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Miscellany Blog


Miscellany Blog

In a few hours I will be picked up by my daughter Sarah and go with her across to Bay to Marin County, and to Inverness, that idyllic place with easy access to great beaches and scenery, a vacation place for Berkeleyans and others who need to escape from cities, even one that has as many good, anti-big-city qualities as Berkeley has. I’ll stay there until the fourteenth, the day after my 86th birthday, and then will be back in Berkeley. There will probably be no more blogs during that time, because I will be doing recreational reading, enjoying the pleasures of Inverness, Point Reyes, and the Point Reyes Peninsula (perhaps my favorite place on earth), taking it easy. This blog, then, will be only a miscellany to fill this space until I get back and can post another. So, here we go:

1. News item: Critics rate ten greatest movies of all time, putting “Vertigo” first, followed by “Citizen Kane,” Ozu’s “Tokyo Story” and Jean Renoir’s “Rules of the Game.” Then “Sunrise,” “2001: A Space Odyssey,” John Wayne in “The Searchers,” one I don’t know, Dziga Vertov’s 1929 “Man With a Movie Camera,” and finally Carl Dreyer’s “Passion of Joan of Arc” and Fellini’s “8-1/2.”

This is the ranking of the British Film Institute’s critics, who have published such a list every ten years since 1952. From 1962 until this year, the top movie has always been “Citizen Kane.” I don’t argue against that; but putting “Vertigo” first is preposterous. It’s a good thriller (I watched it again recently when I happened on it on late-night movies) but nothing more than that, full of Hitchcockian tricks and unconvincing plot-turns. Putting it above “Rules of the Game” is like putting some Eric Ambler or Alan Furst novel above Proust or Zola. And they have left out a number of my favorites, which I won’t list here (see my “Movie Notes” under “Writings of JC”), any one of which would certainly top a John Wayne western. What, for instance, to name only one popular favorite, became of “Casablanca”? The real question: what has happened to the critics?

It may well be that world events have simply been too crushing for critics, or anyone else, to sustain a balanced perspective on anything at all. But then, having written that (and left my computer for a while), my upset subsiding, I return and continue:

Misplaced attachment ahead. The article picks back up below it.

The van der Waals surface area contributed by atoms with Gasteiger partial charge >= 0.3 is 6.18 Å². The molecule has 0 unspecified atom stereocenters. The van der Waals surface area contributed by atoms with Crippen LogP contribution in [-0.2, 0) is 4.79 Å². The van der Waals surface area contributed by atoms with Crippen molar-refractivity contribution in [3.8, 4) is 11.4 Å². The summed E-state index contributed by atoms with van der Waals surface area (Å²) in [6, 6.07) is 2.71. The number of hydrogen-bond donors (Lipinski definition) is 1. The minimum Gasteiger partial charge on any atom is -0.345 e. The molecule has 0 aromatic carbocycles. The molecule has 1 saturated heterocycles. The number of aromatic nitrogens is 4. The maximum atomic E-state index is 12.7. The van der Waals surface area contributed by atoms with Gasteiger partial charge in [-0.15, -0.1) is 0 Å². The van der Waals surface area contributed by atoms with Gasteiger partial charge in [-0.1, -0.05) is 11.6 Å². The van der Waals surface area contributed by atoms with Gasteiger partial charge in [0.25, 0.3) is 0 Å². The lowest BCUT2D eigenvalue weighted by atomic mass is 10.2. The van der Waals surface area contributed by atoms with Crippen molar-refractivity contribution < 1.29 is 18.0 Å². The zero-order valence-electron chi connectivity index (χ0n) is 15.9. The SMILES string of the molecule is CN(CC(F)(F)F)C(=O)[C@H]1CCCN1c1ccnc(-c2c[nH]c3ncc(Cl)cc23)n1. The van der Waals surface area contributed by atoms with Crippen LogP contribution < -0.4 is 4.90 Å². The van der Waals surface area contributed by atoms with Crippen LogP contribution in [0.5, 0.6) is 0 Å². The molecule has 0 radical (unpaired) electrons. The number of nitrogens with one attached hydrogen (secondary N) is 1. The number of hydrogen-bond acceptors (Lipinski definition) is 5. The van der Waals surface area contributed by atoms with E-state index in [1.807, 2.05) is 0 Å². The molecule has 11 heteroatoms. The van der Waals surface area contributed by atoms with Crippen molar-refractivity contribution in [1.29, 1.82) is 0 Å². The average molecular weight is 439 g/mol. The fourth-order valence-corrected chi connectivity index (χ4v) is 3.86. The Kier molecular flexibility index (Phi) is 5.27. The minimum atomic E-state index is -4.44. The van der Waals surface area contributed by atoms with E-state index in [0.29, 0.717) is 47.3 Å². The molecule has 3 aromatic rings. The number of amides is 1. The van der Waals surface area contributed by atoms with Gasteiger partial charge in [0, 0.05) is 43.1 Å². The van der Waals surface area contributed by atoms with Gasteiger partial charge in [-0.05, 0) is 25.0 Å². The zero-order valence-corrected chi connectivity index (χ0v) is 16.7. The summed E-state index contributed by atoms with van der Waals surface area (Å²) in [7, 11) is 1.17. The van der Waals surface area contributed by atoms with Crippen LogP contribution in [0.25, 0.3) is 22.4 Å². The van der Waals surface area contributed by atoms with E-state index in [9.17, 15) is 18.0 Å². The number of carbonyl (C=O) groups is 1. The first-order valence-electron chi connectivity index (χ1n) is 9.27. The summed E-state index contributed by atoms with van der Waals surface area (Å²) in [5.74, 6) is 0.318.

2. The Olympics. On this big current topic I have nothing at all to write, only that I am enjoying reading about them and watching them on TV as much as everybody else. I was never myself seriously engaged in athletics--I was a big disappointment in this way for my father, who was a physical director and wanted me to be a great swimmer or some other kind of athlete. The only Olympics reference I can think of to send you to is: look back at my Responses and Reminiscences nos. 36 and 37, the ones on Avery Brundage, for remembrances of a man who was the Chairman of the Olympics Committee for a time, and had exactly the poisonous racist attitudes that have largely, I hope, been overcome--at least reading about the present Olympics in London encourages me to think so. Maybe there is something in this world that gets to be better instead of worse.

3.  Good news comes by email: From my young collaborators in China, Huang and his wife Liu Shanshan, I learn that the book we have co-authored, on representations of gardens in old Chinese paintings, is about to be published there. I can’t write Chinese on my computer, and can only say that the title, translated, would be something like: “Imperishable Groves and Streams: Garden Paintings of Old China.” It will be a picture-book, offering good colorplates of many Chinese paintings of gardens, beginning with the great “Zhi Garden” album by the late Ming artist Zhang Hong. But there will also be a substantial text--old writings of mine in translation, but more importantly, new writings by Xiao and Liu, based on their research and discoveries. I hope that the publisher, Sanlian Press in Beijing, will do an English-language version--my contact at Sanlian, Yang Le, has told me she will urge her superiors to consider that. Meanwhile, tell your Chinese friends (or yourself, if you read Chinese), to watch for this book. It will be a “first,” in that no book on this subject has (to my knowledge) been published before.

That’s it for today, off to pack for Inverness,

James Cahill

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